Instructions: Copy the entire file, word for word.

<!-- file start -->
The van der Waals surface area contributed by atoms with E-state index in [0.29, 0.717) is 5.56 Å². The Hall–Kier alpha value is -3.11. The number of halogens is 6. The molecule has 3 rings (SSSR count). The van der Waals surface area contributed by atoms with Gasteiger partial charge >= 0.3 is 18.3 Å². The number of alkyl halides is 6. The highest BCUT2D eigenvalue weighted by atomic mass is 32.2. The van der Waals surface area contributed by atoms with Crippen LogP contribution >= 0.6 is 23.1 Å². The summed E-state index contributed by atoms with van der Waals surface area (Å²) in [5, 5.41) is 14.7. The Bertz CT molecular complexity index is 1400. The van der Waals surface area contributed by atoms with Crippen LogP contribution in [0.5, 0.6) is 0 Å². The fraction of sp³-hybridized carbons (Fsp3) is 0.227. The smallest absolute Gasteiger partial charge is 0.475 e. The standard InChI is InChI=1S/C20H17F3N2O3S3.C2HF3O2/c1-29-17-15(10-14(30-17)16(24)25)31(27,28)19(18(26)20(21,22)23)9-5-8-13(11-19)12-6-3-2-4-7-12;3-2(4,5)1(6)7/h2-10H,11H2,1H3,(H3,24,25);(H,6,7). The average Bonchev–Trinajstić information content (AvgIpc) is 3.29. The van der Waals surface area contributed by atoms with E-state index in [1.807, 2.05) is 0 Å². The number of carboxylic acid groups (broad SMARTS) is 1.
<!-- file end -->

The van der Waals surface area contributed by atoms with E-state index in [0.29, 0.717) is 5.56 Å². The Hall–Kier alpha value is -3.11. The number of halogens is 6. The molecule has 3 rings (SSSR count). The van der Waals surface area contributed by atoms with Gasteiger partial charge >= 0.3 is 18.3 Å². The number of alkyl halides is 6. The highest BCUT2D eigenvalue weighted by atomic mass is 32.2. The van der Waals surface area contributed by atoms with Crippen LogP contribution >= 0.6 is 23.1 Å². The summed E-state index contributed by atoms with van der Waals surface area (Å²) in [5, 5.41) is 14.7. The Bertz CT molecular complexity index is 1400. The van der Waals surface area contributed by atoms with Crippen LogP contribution in [0.5, 0.6) is 0 Å². The fraction of sp³-hybridized carbons (Fsp3) is 0.227. The smallest absolute Gasteiger partial charge is 0.475 e. The standard InChI is InChI=1S/C20H17F3N2O3S3.C2HF3O2/c1-29-17-15(10-14(30-17)16(24)25)31(27,28)19(18(26)20(21,22)23)9-5-8-13(11-19)12-6-3-2-4-7-12;3-2(4,5)1(6)7/h2-10H,11H2,1H3,(H3,24,25);(H,6,7). The average Bonchev–Trinajstić information content (AvgIpc) is 3.29. The van der Waals surface area contributed by atoms with E-state index in [1.807, 2.05) is 0 Å². The number of carboxylic acid groups (broad SMARTS) is 1.